The train rolled into London's Kings Cross station at 1800. My first mission was to check my notebook bag; I didn't have the time to take it back to my hotel after work. Kings Cross had a left luggage counter off track 8 (which I actually knew where it was, since that was the track I boarded my train to Cambridge on at the beginning of the week); for £5.50 they x-rayed my bag, hand-searched it, took it off into their deeper recesses, and handed me a receipt. I noticed a sign citing "the recent incident in Madrid" as a reason why all mobile phones must be turned off.

My first mission was to see the outside of the British Library, home to two copies of the Magna Carta, two Gutenberg Bibles, and the only surviving copy of the poem Beowulf. I knew it would be closed, but since it was at the top of my list I had to see it. Three blocks from Kings Cross, in the light rain, I saw the massive entrance gate, inscribed with the words "British Library", and the statue of Isaac Newton in the courtyard.

My next mission was to take the Underground to Westminster. I queued to buy my ticket and was handed an unlimited day pass by a departing passenger. I wasn't exactly sure if it was good; I handed it to the guy behind me when he expressed interest in it, who seemed to be a native and have a much better idea what he was doing. A scruffy homeless guy canvased the line offering an apparently-expired card for £2, which no one was stupid enough to buy.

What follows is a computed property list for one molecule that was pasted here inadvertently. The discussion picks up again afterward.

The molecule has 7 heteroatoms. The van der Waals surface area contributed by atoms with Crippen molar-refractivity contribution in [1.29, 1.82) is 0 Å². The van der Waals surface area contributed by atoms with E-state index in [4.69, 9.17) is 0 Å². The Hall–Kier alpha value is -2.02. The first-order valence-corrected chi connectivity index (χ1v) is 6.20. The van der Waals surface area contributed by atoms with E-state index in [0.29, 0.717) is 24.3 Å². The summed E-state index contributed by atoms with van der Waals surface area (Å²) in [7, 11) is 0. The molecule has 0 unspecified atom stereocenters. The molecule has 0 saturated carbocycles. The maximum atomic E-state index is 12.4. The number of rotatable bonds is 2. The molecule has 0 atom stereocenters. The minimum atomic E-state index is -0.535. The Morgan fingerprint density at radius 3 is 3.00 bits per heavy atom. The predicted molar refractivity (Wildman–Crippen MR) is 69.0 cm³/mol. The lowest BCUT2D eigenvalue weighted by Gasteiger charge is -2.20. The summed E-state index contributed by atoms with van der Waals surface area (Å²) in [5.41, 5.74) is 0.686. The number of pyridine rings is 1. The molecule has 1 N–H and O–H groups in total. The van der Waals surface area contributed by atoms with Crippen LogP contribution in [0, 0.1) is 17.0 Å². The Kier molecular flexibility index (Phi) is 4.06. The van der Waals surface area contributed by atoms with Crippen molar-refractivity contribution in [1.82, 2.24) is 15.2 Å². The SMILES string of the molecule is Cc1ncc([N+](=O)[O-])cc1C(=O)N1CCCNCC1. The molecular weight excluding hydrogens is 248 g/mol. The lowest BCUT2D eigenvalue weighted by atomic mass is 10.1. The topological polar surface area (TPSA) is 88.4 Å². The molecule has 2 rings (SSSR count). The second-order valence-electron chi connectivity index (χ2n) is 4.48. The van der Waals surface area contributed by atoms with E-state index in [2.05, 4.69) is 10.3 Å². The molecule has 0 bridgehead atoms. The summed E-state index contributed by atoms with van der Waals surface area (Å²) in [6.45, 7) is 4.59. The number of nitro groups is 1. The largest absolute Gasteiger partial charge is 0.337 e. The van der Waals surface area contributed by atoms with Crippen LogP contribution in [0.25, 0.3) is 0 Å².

Once I had a legitimately-purchased card in hand, I headed into the bowels of the Underground station. I consulted the map and concluded that the Circle route, clockwise, would take me to Westminster with a minimum of effort. The train, once it came, was crowded, but I managed to get a seat to relieve the twin blisters growing on my feet. A woman who sat next to me worked on a SuDoku puzzle from The Daily SuDoku, a site I printed puzzles from before leaving the US. Looking over her shoulder I was able to deduce several numbers before she did.

I left the Underground at Westminster and immediately saw the single most recognizable icon of London: Big Ben. The rain had stopped, leaving the street a bit damp in the evening overcast light. I took a minute to gain my bearings and consult my tour guide. The first thing I wanted to see was Rodin's Burghers of Calais, since I remember seeing another casting of the same sculpture in a sculpture garden at Stanford University. I stopped first at a stereotypical red telephone booth and called Kiesa. It was after 1900 BST, which meant it was a bit after noon MDT. I swiped my credit card and somehow managed to remember Kiesa's mobile phone number.